It was then that Jeremiah, sad and desponding over the fate of Jerusalem, which he knew was doomed, committed his precious utterances to writing by the assistance of his friend and companion Baruch. He had lately been living in retirement, feeling that his message was delivered; possibly he feared that the king would put him to death as he had the prophet Urijah. But he wished to make one more attempt to call the people to repentance, as the only way to escape impending calamities; and he prevailed upon his secretary to read the scroll, containing all his verbal utterances, to the assembled people in the Temple, who, in view of their political dangers, were celebrating a solemn fast. The priests and people alike, clad in black hair-cloth mantles, with ashes on their heads, lay prostrate on the ground, and by numerous sacrifices hoped to propitiate the Deity. But not by sacrifices and fasts were they to be saved from Nebuchadnezzar's army, as Jeremiah had foretold years before. The recital by

Baruch of the calamities he had predicted made a profound impression on the crowd. A young man, awed by what he had heard, hastened to the ball in which the princes were assembled, and told them what had been read from the prophet's scroll. They in their turn were alarmed, and commanded Baruch to read the contents to them also. So intense was the excitement that the matter was laid before the king, who ordered the roll to be read to him: he would hear the words that Jeremiah had caused to be written down. But scarcely had the reading of the roll begun before he flew into a violent rage, and seizing the manuscript he cut it to pieces with the scribe's knife, and burned it upon a brazier of coals. Orders were instantly given to arrest both Jeremiah and Baruch; but they had been warned and fled, and the place of their concealment could not be found.

Jehoiakim thus rejected the last offer of mercy with scorn and anger, although many of his officers were filled with fear. His heart was hardened, like that of Pharaoh before Moses. Jeremiah having learned the fate of the roll, dictated its contents anew to his faithful secretary, and a second roll was preserved, not, however, without contriving to send to the king this awful message. “Thus saith Jehovah of thee Jehoiakim: He shall have no son to sit on the throne of David, and his dead body will be cast out to lie in the heat by day and the frost by night; and no one shall raise a lament for him when he dies. He shall be buried with the burial of an ass, drawn out of Jerusalem, and cast down from its gates."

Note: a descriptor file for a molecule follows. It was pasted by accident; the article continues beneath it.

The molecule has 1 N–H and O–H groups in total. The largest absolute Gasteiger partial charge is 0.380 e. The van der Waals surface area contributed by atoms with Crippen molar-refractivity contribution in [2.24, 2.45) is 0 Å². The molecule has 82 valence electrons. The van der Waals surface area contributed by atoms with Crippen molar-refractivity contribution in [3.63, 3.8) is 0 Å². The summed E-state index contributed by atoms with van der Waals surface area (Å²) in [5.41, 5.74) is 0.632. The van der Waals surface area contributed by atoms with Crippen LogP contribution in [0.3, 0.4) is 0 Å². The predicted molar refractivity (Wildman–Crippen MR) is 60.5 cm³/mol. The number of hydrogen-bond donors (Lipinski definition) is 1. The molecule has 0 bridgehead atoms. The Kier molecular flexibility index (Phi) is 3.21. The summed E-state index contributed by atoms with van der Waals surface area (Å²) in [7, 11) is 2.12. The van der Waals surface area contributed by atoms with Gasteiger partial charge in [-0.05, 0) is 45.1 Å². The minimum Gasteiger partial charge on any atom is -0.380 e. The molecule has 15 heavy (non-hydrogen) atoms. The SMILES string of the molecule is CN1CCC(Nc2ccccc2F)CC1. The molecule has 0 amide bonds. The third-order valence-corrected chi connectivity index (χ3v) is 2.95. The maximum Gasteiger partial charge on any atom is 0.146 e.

No wonder that we lose sight of Jeremiah during the remainder of the reign of Jehoiakim ; it was not safe for him to appear anywhere in public. For a time his voice was not heard ; yet his predictions had such weight that the king dared not defy Nebuchadnezzar when he demanded the submission of Jerusalem. He was forced to become the vassal of the king of Babylonia, and furnish a contingent to his army. But this vassalage bore heavily on the arrogant soul of Jehoiakim, and he seized the first occasion to rebel, especially as Necho promised him protection. This rebellion was suicidal and fatal, since Babylon was the stronger power. Nebuchadnezzar, after the three years of forced submission, appeared before the gates of Jerusalem with an irresistible army. There was no resistance, as resistance was folly. Jehoiakim was put in chains, and avoided being carried captive to Babylon only by the most abject submission to the conqueror. All that was valuable in the Temple and the palaces was seized as spoil. Jerusalem was spared for a while; and in the mean time Jehoiakim died, and so intensely was he hated and despised that no dirge was sung over his remains, while his dishonored body